Mustard seeds

Photo: Dsaikia2015

This reflection was originally presented during morning prayers in the chapel of the Ecumenical Centre.

Yesterday evening, I extracted some mustard seeds for you from a jar of “Moutarde à l’Ancienne” to show you how tiny they are. I also found a picture of a mustard plant to illustrate how big and sturdy the leaves become, once it’s grown.

When I did some research on the internet, I read to my surprise that the mustard seed is not only mentioned in Christian Scriptures but also in Jewish, Muslim and Buddhist texts!

In Jewish texts the universe is compared to a mustard seed to demonstrate the world’s insignificance and to teach humility.

The Quran speaks of scales of justice which will be placed on the Day of Resurrection and will register wrong even if it should only be the weight of a mustard seed, and in the Hadith, Muhammad is quoted to have said that he who has in his heart the weight of a mustard seed of pride would not enter Paradise.

Buddha on the other hand stated that if a person were to pick a single mustard seed every hundred years from a seven-mile cube worth of mustard seeds, then by the time the last seed is picked, the age of the world cycle would still continue (according to Wikipedia someone has calculated that if a mustard seed is 3 mm in diameter, this would take 936 quintillion years, 68 billion times the age of the universe!).

Jesus mentioned the mustard seed many times. He said that if we had only faith the size of a mustard seed, we would be able to move mountains, and he compared the Kingdom of God to a grain of mustard seed that, when planted, grows and becomes the largest of all garden plants.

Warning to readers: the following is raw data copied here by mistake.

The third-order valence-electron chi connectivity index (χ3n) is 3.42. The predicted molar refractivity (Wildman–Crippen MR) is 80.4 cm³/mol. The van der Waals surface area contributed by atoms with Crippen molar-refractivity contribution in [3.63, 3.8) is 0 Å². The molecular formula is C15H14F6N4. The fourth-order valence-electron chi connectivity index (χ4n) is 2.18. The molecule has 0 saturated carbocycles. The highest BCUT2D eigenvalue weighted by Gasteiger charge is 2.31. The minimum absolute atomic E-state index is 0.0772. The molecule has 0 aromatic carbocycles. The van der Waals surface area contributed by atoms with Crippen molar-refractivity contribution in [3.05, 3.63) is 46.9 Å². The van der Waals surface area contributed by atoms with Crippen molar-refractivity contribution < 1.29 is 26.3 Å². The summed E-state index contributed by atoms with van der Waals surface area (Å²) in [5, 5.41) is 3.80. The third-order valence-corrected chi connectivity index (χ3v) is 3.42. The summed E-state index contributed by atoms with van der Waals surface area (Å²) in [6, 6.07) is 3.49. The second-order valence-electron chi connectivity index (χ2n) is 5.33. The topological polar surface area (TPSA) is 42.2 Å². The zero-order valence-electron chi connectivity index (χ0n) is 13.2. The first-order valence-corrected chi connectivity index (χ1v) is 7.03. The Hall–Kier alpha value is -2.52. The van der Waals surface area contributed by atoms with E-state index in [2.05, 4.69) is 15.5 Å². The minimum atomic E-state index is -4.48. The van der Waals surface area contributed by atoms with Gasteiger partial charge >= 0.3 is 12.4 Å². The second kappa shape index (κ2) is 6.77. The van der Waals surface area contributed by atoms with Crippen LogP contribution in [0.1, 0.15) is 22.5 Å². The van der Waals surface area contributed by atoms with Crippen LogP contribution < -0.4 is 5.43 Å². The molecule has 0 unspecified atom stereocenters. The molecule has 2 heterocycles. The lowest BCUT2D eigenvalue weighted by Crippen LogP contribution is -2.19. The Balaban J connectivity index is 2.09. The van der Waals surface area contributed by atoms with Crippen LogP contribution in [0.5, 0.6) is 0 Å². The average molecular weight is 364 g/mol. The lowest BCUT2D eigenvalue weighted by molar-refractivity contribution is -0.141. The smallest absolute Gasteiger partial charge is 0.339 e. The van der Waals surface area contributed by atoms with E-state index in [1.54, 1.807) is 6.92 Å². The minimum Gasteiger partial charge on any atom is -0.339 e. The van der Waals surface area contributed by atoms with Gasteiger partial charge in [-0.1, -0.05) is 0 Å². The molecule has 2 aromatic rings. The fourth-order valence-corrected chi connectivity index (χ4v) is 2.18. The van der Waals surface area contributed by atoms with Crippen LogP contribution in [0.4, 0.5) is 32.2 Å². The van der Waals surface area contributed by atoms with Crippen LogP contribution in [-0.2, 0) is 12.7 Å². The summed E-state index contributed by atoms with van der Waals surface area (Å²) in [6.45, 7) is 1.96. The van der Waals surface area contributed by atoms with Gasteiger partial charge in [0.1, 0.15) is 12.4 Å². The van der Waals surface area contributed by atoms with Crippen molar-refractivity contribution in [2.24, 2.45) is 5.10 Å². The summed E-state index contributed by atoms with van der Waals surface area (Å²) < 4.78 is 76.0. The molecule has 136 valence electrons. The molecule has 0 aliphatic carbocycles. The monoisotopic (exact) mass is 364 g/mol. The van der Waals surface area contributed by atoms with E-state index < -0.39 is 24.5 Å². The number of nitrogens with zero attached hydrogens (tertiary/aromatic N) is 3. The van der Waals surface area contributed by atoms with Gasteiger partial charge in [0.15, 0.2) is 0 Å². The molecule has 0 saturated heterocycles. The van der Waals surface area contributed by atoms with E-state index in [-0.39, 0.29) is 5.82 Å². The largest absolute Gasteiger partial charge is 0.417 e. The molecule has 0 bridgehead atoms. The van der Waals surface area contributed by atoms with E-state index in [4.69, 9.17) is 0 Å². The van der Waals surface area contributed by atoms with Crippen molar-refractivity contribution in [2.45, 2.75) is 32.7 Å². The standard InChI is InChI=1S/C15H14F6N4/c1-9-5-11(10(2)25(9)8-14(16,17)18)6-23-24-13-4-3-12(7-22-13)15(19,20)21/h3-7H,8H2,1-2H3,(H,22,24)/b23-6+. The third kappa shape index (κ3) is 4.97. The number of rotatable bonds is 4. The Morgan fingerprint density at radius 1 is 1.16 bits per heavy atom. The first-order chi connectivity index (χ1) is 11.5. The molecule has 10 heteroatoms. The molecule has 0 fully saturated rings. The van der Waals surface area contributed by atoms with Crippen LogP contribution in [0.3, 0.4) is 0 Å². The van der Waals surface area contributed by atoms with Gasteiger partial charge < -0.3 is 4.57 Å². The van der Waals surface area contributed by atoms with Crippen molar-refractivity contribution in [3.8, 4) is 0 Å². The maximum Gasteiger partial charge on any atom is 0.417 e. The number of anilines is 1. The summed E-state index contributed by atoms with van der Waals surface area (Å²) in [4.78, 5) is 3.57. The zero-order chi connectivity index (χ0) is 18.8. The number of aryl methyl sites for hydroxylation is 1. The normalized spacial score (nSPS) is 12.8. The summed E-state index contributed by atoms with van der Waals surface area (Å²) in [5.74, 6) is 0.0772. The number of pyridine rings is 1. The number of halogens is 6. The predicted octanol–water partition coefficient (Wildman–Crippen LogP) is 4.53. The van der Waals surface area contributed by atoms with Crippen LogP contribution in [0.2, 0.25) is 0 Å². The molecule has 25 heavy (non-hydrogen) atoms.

In Luke 17 he also said that the Kingdom of God is among us. So, if you have a little time today, just take a few moments to think about how we, in our daily work and ministry in the Ecumenical Centre, in our projects, programs and in our life with our colleagues, can plant tiny mustard seeds of love in such a way that they not only grow into big plants, but into plants that flower and produce new mustard seeds. In this way, each of us can spread the love and make a tiny but growing contribution to establishing the Kingdom of God on earth.

About the author :

Monika Rawcliffe is a programme assistant at the department for mission and development of the Lutheran World Federation.


The impressions expressed in the blog posts are the contributions of the authors and do not necessarily reflect the opinion or policies of the World Council of Churches.